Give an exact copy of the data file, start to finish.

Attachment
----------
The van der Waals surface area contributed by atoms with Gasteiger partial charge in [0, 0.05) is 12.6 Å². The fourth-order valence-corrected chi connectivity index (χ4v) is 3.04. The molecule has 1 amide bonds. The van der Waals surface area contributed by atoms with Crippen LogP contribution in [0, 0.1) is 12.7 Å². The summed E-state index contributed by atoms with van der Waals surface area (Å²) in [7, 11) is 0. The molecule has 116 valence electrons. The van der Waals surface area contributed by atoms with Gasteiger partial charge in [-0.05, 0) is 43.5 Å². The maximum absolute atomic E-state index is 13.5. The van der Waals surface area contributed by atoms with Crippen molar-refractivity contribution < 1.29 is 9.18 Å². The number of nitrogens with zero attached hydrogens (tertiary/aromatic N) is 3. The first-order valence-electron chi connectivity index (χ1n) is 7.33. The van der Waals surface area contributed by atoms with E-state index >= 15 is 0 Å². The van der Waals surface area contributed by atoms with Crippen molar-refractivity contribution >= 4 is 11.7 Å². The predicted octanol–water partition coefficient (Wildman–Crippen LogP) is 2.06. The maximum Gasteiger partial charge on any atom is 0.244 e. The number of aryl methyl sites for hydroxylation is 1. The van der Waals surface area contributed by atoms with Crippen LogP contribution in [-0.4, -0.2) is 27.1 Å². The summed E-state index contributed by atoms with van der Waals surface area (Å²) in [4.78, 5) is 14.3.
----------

The van der Waals surface area contributed by atoms with Gasteiger partial charge in [0, 0.05) is 12.6 Å². The fourth-order valence-corrected chi connectivity index (χ4v) is 3.04. The molecule has 1 amide bonds. The van der Waals surface area contributed by atoms with Crippen LogP contribution in [0, 0.1) is 12.7 Å². The summed E-state index contributed by atoms with van der Waals surface area (Å²) in [7, 11) is 0. The molecule has 116 valence electrons. The van der Waals surface area contributed by atoms with Gasteiger partial charge in [-0.05, 0) is 43.5 Å². The maximum absolute atomic E-state index is 13.5. The van der Waals surface area contributed by atoms with Crippen molar-refractivity contribution < 1.29 is 9.18 Å². The number of nitrogens with zero attached hydrogens (tertiary/aromatic N) is 3. The first-order valence-electron chi connectivity index (χ1n) is 7.33. The van der Waals surface area contributed by atoms with E-state index >= 15 is 0 Å². The van der Waals surface area contributed by atoms with Crippen molar-refractivity contribution >= 4 is 11.7 Å². The predicted octanol–water partition coefficient (Wildman–Crippen LogP) is 2.06. The maximum Gasteiger partial charge on any atom is 0.244 e. The number of aryl methyl sites for hydroxylation is 1. The van der Waals surface area contributed by atoms with Crippen LogP contribution in [-0.4, -0.2) is 27.1 Å². The summed E-state index contributed by atoms with van der Waals surface area (Å²) in [4.78, 5) is 14.3.